Wednesday, September 3, 2008

Classic Physique Goal Setting - Train for Proportion & Symmetry, Not Just Size!

(Photo above: Steve Reeves, Mr. America 1947, Mr World 1948, Mr Universe 1950)

Once you've decided to embark on your destination of building a classic physique, the next step is to have a good "road map." It is critical, at the outset, that (1) you have a clear understanding of what a classic physique is, and (2) clear goals in terms of size and symmetry.

In previous posts (click on the Classic Physique Ideal and Classic Physique vs Hulk-like Physique labels on the side bar), we have reviewed the characteristics of a classic physique. The basic symmetry and proportion goals for a classic physique are:

1) neck, arms, and calves measure the same (or very close)
2) broad shoulders (without overdeveloped traps),
3) narrow waist and hips (with broad shoulders to create that "V-taper")
4) straight legs (without overdeveloped adductors)

In terms of size goals, a good place to start is by becoming familiar with the measurements of the Mr. America champions of the pre-steroid, Golden Age of Classic Physique Building (1940-1959/60). You can find an article at the musclememory website that lists their measurements by clicking here: Look at their height and compare it to your own. Look at the size of their neck or arm. That will give you a good idea of what you can shoot for in terms of size. Now, perhaps you might have larger bone structure and can be a bit bigger, or perhaps you have smaller bone structure and will be a bit smaller. But it gives you a good, ball-park starting size goal. Once you see their arm or neck measurement (for your height), then you have a general size goal.

How can you apply these symmetry and size goals? Let's give an example. First, measure your neck, arm, and calves. Which of these three is the largest? Let's suppose that your neck is the largest measurement. Perhaps arms are next, with calves being the smallest. In that case, the first step would be to bring your arms and calves up to your neck measurement. Because your arms are larger than your calves, they will probably reach the goal first. After that, then you would focus more on your calves (backing off a bit on arms) - until all 3 (neck, arms, and calves) finally have the same measurement. Then, with your body in symmetry, you would adjust your training to bring up the mass for all three until your reached your overall size goal. The point is that your goal, at the outset, should be proportion & symmetry, not just size.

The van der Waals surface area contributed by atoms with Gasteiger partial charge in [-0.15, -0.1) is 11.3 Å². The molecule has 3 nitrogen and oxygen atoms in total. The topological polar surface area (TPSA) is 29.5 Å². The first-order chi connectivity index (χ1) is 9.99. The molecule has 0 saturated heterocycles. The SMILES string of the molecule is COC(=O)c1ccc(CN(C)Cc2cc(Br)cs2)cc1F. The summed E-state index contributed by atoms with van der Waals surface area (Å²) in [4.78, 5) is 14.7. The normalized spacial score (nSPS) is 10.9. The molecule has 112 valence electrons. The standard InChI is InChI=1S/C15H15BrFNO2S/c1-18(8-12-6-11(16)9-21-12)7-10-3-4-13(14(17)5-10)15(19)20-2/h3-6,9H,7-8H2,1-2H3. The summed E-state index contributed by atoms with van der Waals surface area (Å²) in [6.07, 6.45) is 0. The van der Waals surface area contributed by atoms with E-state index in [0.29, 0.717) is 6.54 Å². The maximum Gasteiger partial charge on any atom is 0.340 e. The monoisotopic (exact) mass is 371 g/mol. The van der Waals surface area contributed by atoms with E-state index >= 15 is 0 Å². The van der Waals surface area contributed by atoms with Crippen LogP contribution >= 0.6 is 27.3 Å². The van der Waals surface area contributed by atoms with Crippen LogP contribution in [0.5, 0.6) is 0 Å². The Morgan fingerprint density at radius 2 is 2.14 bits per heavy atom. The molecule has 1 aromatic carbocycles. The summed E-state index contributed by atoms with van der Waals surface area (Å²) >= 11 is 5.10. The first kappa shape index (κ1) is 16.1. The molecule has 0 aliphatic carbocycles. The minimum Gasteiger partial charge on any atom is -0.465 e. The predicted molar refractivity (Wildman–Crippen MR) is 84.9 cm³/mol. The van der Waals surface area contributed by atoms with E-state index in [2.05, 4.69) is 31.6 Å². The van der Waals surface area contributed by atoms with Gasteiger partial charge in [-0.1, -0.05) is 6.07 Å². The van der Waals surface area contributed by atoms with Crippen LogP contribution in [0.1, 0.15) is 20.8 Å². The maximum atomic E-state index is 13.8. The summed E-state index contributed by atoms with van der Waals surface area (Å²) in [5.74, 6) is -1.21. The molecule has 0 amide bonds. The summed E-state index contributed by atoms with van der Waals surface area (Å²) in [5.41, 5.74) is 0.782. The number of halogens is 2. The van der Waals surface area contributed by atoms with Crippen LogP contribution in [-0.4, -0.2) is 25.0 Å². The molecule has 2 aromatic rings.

When Steve Reeves began building his classic physique as a beginner, his calves were already 16 inches, while his arms were only 13 inches. So he didn't even train his calves at all until his arms and neck matched his calves. Then, when they all measured 16 inches, he then brought up their mass together until they all measured 18 1/4 inches. So, as a beginner, his goal was proportion and symmetry, not just size.

By the way, Steve did not directly train his abs! Why? He didn't want to make his waist larger - which would reduce his shoulder-waist "V-taper". We all have "six-packs" already (that is the way the rectus abdominis is naturally constructed) and it is a proper definition diet that will bring them out. Exercising the abs and obliques will only make the waist larger - which is not desirable for a classic physique. So think twice before you do all those side bends! If your waist is not naturally narrow, it is even more important not to increase the size of the muscles of the waist! Ab training is really "in" these days, but just be careful. Keep a close eye on your waist measurement, and if ab training is making your waist larger, then you will probably want to "back off" if you want to build a classic physique.

So keep your symmetry and size goals clearly in mind at the outset. Adjust your training to achieve those goals. With a clear "road map" of these goals, you will reach your destination more easily and won't fall into the trap of just building the "T-shirt" muscles (biceps and chest) while walking around on "tooth-pick" legs - a common site in today's gym's and fitness centers!

There is much more that we could say here, but this is perhaps enough to get you going in the right direction! - CPB

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